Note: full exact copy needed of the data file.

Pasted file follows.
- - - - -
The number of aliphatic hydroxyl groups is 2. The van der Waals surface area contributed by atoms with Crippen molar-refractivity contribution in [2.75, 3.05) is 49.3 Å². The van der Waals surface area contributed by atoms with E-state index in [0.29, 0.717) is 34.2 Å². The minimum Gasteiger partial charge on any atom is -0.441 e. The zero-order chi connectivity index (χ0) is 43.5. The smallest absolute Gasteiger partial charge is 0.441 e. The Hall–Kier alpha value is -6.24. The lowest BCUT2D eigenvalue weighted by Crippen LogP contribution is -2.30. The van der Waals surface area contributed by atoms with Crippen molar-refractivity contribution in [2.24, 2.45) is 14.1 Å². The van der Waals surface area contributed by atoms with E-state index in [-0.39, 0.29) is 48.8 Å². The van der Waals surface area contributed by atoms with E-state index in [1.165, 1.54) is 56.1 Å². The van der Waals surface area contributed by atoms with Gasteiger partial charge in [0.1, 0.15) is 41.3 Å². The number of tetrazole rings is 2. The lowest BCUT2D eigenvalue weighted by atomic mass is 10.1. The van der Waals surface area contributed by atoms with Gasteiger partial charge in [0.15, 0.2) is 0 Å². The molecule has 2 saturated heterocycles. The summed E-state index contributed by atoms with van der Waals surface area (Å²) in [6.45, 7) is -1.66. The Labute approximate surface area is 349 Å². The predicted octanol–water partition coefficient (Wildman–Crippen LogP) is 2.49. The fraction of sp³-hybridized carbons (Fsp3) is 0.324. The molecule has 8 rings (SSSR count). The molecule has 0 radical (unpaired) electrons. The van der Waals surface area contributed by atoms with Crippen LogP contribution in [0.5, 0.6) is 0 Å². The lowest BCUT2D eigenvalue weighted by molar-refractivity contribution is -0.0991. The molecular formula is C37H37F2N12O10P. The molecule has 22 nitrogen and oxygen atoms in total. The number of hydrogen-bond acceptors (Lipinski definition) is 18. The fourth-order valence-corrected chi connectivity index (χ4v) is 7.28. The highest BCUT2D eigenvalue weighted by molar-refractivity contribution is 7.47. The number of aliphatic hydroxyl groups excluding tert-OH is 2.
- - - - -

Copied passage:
The number of aliphatic hydroxyl groups is 2. The van der Waals surface area contributed by atoms with Crippen molar-refractivity contribution in [2.75, 3.05) is 49.3 Å². The van der Waals surface area contributed by atoms with E-state index in [0.29, 0.717) is 34.2 Å². The minimum Gasteiger partial charge on any atom is -0.441 e. The zero-order chi connectivity index (χ0) is 43.5. The smallest absolute Gasteiger partial charge is 0.441 e. The Hall–Kier alpha value is -6.24. The lowest BCUT2D eigenvalue weighted by Crippen LogP contribution is -2.30. The van der Waals surface area contributed by atoms with Crippen molar-refractivity contribution in [2.24, 2.45) is 14.1 Å². The van der Waals surface area contributed by atoms with E-state index in [-0.39, 0.29) is 48.8 Å². The van der Waals surface area contributed by atoms with E-state index in [1.165, 1.54) is 56.1 Å². The van der Waals surface area contributed by atoms with Gasteiger partial charge in [0.1, 0.15) is 41.3 Å². The number of tetrazole rings is 2. The lowest BCUT2D eigenvalue weighted by atomic mass is 10.1. The van der Waals surface area contributed by atoms with Gasteiger partial charge in [0.15, 0.2) is 0 Å². The molecule has 2 saturated heterocycles. The summed E-state index contributed by atoms with van der Waals surface area (Å²) in [6.45, 7) is -1.66. The Labute approximate surface area is 349 Å². The predicted octanol–water partition coefficient (Wildman–Crippen LogP) is 2.49. The fraction of sp³-hybridized carbons (Fsp3) is 0.324. The molecule has 8 rings (SSSR count). The molecule has 0 radical (unpaired) electrons. The van der Waals surface area contributed by atoms with Crippen LogP contribution in [0.5, 0.6) is 0 Å². The lowest BCUT2D eigenvalue weighted by molar-refractivity contribution is -0.0991. The molecular formula is C37H37F2N12O10P. The molecule has 22 nitrogen and oxygen atoms in total. The number of hydrogen-bond acceptors (Lipinski definition) is 18. The fourth-order valence-corrected chi connectivity index (χ4v) is 7.28. The highest BCUT2D eigenvalue weighted by molar-refractivity contribution is 7.47. The number of aliphatic hydroxyl groups excluding tert-OH is 2.